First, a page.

Watch this space, literally…

Monday 29 September 2014

A one-off approach to Aldi and Lidl?

Traditional NAMs and their marketing colleagues have been reared in a culture of continuity. In other words, we spent years building up relationships with consumers and customers, on the premise that a strategic approach to brand optimisation produced a predictable and acceptable return on investment, growing a level of brand equity that would carry us over the troughs in demand.

This all changed with the 2007 global financial crisis and the emergence of the savvy consumer, gradually morphing into the savvy buyer, each unwilling to outsource their purchase decision-making to marketers and retailers, in a continuous search for demonstrable value-for-money, for each purchase…

The results are evident in the successes of Aldi and Lidl at the expense of Tesco and the other mults…

We are now as good as yesterday’s sales results, everywhere…

Any supplier attempting to build up a continuous relationship with the discounters, soon realises that life in this channel consists of a series of one-off initiatives, each bearing little or no relationship with previous moves made with the retailer.

In fact, thinking about it, the same now holds true for dealings with the major multiples (the over-rider agreement is now seen as ineffectual and is fast becoming increasingly dis-credited as the row about commercial income escalates…).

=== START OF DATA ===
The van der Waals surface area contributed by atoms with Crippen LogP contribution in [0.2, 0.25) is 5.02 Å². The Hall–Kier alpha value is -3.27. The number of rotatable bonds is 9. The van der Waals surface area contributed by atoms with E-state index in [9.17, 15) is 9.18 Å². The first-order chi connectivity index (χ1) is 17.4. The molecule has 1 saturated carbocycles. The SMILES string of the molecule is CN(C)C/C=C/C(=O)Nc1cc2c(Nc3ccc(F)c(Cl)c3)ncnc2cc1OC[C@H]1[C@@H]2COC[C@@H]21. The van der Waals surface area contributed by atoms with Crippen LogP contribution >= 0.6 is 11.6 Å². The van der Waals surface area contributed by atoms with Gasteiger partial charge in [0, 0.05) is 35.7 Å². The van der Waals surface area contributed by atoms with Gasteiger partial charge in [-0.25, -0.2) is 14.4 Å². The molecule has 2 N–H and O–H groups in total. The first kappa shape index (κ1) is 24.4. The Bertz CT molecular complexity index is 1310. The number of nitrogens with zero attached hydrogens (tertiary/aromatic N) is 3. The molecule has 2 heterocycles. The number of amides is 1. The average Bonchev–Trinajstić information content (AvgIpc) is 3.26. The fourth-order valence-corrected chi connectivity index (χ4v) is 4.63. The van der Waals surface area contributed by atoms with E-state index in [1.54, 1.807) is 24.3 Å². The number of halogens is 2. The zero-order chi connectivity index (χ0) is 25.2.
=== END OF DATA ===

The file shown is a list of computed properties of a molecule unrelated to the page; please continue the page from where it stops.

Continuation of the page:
And perhaps this is how it should be in business..

If this is the case, perhaps all branded manufacturers should target Aldi & Lidl with one-off experiments to help their colleagues become accustomed to discontinuity, developing skills that can then be applied, hopefully with even more effect, via their traditional customers, making each initiative ‘the best ever’, as if our livelihood depended upon it…as it probably does…

Wednesday 18 June 2014

Lidl in it for brands as Schwarz Group heads to No.1 grocery retailer in western Europe by 2018?

With 2013 sales of €48.9bn compared with Carrefour at €76.7bn and Tesco at €73.1bn,  Lidl's faster rate of growth combined with Aldi means discount channel sales are expected to have raced up to €211bn against the giant stores’ €385bn on a CAGR of 4% by 2018, according to a new report on the grocery channel by Planet Retail.